A powerful European sports car, a racy customized roadster. Lives there a deskbound motorist with soul so dead he wouldn't put himself in the driver's seat—for less than $1,000?
Well, now he can. Not by buying a car, but by buying the seat. For years, a German company called Keiper-Recaro has been turning out luxurious, orthopedically correct seats for Porsches, BMWs and other imported and domestic high-performance cars. And recently Recaro USA has begun turning out the high-performance buckets for less favored status seekers.
"Basically, they're our standard car seats—Model LN—mounted on aluminum chair bases," says George Venieris, a Greek who's president of Recaro USA. "They're constructed of double-shell stamped steel and come complete with padded headrests, adjustable lumbar support, full-recline and forward-tilt positions." Just the thing in which would-be Andrettis can indulge their fantasies.
Like the ones that come in cars, Recaro seats are equipped with molded seat cushions and have an acrylic web suspension. But automotive sex appeal isn't the chair's only selling point. "They've got great thigh and back support," says Venieris. Recaros were designed—with the help of data supplied by European orthopedists—to keep drivers comfortable during long trips, he says.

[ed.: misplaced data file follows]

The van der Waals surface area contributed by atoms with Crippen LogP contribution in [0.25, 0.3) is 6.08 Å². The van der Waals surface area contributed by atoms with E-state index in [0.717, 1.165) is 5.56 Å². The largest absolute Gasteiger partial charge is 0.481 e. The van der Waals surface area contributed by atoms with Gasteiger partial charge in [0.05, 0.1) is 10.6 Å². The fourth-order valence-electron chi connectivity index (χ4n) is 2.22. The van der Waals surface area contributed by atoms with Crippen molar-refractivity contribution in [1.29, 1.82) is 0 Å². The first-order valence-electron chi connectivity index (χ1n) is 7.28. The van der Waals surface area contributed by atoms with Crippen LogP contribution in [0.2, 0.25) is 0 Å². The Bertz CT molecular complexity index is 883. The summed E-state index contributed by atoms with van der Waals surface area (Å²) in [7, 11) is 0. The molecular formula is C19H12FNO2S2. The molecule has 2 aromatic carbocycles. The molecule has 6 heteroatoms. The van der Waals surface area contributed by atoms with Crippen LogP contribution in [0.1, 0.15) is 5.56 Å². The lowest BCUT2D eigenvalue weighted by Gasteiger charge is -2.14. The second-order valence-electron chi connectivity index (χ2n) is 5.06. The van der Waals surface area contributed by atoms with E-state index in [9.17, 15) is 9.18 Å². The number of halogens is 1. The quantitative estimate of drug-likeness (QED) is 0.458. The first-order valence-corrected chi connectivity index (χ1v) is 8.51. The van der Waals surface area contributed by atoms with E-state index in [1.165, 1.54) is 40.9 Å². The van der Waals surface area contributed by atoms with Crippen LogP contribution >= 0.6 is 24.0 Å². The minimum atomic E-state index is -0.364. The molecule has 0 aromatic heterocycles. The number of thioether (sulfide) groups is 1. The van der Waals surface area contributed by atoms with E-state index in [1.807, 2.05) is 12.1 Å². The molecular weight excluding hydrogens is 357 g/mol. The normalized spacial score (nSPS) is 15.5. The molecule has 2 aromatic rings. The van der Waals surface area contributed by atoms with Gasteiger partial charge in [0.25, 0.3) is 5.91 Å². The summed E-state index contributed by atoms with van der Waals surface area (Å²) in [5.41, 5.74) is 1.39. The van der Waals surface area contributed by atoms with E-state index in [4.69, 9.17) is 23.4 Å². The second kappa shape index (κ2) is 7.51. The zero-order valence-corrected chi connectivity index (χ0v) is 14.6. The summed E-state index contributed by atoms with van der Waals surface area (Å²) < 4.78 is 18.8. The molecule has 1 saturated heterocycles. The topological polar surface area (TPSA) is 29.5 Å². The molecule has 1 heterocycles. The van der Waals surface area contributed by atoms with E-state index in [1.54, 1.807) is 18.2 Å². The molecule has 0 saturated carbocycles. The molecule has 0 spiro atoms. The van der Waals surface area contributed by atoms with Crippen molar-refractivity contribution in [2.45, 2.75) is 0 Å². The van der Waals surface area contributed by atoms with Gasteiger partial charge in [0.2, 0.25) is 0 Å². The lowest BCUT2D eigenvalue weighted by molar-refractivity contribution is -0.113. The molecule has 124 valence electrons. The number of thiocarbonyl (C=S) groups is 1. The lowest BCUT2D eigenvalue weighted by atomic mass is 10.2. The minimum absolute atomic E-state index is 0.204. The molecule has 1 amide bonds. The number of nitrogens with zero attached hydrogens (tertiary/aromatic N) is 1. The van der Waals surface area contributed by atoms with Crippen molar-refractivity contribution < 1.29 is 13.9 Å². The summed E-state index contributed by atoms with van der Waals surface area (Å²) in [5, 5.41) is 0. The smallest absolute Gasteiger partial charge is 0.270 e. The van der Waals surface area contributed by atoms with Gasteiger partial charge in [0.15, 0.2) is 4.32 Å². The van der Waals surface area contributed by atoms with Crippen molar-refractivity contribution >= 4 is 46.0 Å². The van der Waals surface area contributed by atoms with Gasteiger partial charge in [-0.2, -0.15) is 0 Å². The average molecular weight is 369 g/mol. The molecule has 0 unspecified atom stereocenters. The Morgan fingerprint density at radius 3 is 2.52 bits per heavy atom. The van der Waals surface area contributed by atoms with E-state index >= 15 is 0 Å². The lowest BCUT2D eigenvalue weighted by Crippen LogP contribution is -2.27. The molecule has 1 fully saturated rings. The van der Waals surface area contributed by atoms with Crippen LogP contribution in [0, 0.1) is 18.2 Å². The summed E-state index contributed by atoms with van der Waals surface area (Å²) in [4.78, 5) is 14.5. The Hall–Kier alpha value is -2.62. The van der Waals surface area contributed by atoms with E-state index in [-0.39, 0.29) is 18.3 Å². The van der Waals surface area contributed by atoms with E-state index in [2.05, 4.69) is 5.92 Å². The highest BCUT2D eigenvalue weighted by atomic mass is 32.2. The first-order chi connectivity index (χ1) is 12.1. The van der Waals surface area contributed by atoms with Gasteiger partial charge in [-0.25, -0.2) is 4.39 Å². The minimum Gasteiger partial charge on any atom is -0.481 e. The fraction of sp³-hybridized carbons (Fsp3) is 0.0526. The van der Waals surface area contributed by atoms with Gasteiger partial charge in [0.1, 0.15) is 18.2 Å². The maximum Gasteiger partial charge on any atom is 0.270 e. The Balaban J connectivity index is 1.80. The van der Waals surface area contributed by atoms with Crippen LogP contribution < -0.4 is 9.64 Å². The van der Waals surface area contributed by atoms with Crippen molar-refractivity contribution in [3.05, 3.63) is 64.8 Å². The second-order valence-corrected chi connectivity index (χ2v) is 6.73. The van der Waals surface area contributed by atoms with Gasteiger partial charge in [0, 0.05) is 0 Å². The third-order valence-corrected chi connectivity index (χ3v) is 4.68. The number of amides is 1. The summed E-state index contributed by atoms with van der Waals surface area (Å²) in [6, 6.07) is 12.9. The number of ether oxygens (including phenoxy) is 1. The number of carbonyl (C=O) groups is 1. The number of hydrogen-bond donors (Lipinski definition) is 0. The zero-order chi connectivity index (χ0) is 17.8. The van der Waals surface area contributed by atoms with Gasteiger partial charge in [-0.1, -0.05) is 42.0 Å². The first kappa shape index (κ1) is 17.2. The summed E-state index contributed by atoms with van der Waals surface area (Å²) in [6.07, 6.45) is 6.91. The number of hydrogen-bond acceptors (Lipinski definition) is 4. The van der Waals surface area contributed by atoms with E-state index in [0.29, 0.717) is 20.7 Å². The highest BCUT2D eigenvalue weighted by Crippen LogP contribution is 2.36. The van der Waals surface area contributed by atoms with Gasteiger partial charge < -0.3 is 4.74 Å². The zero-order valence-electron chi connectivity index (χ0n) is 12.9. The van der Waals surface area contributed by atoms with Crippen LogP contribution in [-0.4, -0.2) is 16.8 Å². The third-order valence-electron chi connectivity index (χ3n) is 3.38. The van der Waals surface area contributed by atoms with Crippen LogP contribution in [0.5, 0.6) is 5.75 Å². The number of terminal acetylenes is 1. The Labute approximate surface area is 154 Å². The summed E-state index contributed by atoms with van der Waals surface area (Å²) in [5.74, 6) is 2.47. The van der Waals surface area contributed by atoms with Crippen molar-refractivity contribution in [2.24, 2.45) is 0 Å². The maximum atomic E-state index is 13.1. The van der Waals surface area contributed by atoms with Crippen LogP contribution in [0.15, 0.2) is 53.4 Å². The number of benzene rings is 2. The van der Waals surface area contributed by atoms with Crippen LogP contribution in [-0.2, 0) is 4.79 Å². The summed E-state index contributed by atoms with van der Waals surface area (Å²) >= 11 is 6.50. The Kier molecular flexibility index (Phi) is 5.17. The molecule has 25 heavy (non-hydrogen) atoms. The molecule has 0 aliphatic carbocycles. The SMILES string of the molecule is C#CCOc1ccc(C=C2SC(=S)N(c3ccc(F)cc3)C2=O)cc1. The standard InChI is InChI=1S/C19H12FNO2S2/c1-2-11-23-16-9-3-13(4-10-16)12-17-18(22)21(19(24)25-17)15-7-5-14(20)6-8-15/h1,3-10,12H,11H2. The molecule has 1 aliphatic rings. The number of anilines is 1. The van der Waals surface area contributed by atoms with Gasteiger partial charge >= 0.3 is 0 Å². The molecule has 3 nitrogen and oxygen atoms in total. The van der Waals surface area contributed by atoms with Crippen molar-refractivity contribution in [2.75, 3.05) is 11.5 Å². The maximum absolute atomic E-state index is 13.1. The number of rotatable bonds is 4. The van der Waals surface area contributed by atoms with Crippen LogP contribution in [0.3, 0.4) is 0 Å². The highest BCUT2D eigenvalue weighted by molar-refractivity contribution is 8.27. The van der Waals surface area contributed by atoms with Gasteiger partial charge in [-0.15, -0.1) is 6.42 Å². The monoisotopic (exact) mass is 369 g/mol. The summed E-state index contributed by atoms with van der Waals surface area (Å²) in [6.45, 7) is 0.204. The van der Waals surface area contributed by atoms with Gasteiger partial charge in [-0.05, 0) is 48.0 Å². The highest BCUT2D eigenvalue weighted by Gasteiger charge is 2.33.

August 30, 1981
Venieris, a former road racer in Europe, began experimenting with the stationary seats a few years ago, hoping to alleviate his own back problem. He had found the seats relaxing while driving, and he wanted that comfort at home. Venieris made his own hardware to adapt the seat from car to floor and finished the first model in 1976. The chairs have recently become available through Recaro USA outlets around the country.
The price is a bracing $807. A bit steep, as office or rec-room seating goes. But consider the alternatives: Could you afford the seat inside a race car? More important, could you afford to park it in your rumpus room?